Since reaching its all-time high of almost $69,000 in November 2021, Bitcoin has been on the decline ever since.
As we recently touched on, the price of Bitcoin has been on the slide for the better part of a year, but the bottom appears to be in sight. Though most indicators suggest that Bitcoin is now nearing the bottom of its recent bear market, it remains unclear just how low it can go or when it will occur.
But by repurposing the popular Pi Cycle Top indicator, we may now be inching closer to an answer.
How it Works
Created by Philip Swift, the founder of LookIntoBitcoin, the Pi Cycle Top indicator uses a combination of the 111-day simple moving average (111SMA) and 2x multiple of Bitcoin’s 350-day simple moving average (2x 350SMA) to forecast the top of Bitcoin’s market cycles.
Historically, the 2x 350SMA has proven to be an accurate predictor of Bitcoin’s top, having closely predicted the height and timing of the past 3 bull markets.
Though the Pi Cycle Top Indicator is primarily used for indicating Bitcoin’s top, it also demonstrates impressive predictive power for its bottom — with the 111SMA overlapping the bottom of the 2012, 2015, and 2019 bear markets.
Backtested on historical data, the 111SMA has been shown to predict the depth and timing of the Bitcoin bottom to within 5 months.
What it Means for the Bitcoin Price
Bitcoin is widely known to have a roughly four-year cycle centered around the halving event — with Bitcoin tending to bottom around 380-550 days prior to its halving date, and topping out around 360 to 520 days post-halving.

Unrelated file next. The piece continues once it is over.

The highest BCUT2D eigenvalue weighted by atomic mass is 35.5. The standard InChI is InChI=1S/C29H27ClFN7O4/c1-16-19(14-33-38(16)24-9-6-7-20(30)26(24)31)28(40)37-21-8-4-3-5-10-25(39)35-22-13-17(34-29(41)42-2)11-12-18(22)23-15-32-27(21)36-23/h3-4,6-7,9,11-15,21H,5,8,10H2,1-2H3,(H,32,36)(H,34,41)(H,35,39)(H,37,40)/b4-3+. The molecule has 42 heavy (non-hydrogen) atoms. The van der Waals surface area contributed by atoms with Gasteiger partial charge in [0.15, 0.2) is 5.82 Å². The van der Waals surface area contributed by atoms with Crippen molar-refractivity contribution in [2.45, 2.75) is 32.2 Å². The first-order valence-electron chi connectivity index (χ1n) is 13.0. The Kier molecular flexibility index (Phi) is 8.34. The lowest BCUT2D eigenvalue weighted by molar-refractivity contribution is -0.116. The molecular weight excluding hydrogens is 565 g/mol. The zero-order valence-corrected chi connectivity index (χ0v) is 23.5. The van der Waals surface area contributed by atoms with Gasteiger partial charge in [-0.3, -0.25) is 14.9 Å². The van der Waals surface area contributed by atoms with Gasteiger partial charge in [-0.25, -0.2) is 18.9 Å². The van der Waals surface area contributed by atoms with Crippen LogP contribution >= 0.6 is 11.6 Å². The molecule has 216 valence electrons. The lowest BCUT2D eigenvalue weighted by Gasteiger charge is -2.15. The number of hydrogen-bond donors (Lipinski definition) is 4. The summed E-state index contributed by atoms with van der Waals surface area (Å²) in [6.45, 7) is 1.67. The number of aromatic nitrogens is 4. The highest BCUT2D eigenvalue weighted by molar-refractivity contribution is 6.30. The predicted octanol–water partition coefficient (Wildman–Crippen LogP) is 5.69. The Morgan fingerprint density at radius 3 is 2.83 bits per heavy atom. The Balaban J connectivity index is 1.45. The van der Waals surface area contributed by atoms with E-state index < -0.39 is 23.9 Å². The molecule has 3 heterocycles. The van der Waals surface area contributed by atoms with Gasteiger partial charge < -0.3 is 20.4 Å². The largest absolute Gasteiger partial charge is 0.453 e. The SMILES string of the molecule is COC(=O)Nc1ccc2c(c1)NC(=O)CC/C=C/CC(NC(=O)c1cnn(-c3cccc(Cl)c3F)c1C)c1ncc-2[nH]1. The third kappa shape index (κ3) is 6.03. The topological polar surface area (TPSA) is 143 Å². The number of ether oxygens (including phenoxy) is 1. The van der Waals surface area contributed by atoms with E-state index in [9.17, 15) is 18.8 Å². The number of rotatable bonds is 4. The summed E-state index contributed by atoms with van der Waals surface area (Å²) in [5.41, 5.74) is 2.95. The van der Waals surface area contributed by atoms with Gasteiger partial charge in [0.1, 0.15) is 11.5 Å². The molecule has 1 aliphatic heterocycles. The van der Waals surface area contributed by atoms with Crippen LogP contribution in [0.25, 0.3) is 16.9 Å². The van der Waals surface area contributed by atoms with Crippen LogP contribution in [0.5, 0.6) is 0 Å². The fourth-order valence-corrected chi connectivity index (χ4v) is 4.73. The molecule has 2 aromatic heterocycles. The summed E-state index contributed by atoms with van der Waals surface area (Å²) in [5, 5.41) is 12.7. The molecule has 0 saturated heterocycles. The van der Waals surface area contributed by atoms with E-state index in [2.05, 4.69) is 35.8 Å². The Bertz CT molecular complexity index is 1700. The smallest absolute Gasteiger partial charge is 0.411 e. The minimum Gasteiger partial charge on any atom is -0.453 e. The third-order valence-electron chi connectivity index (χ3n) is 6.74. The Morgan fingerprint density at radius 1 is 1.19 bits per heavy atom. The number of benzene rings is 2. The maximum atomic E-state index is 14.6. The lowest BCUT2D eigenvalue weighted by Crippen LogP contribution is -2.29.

But these figures are far from precise enough to really take advantage of.
According to the 111SMA, the Bitcoin price now appears to be between 1-5 months away from its bottom, which means a further slide can be expected at some point before March 2023. Given that the 111SMA has, so far, never bottomed before Bitcoin, we can assume that the bottom is not yet in for either.
If history once again repeats itself, then Bitcoin can be expected to fall as much as 86% from its previous all-time highest value to potentially fall under $10,000 briefly. Should this be the case, then a further 49% drop could be on the horizon.
This is further corroborated by Bitcoin’s sliding trading volume — which has decreased by more than a third in the last three months. While Google search interest has fallen by 50% over the same period.
The relationship between trading volume and Bitcoin’s price is well-documented, with a clear positive correlation found between volume and price.
This agrees with its historical price action, which saw Bitcoin experience a sharp drop over a ~1 month period to reach its bottom, before beginning its long-term recovery.
But with the macroeconomic environment still in a bad way with the DXY continuing to rally and most countries seeing a decline in their GDP, risk-on assets like Bitcoin are unlikely to experience a dramatic comeback any time soon.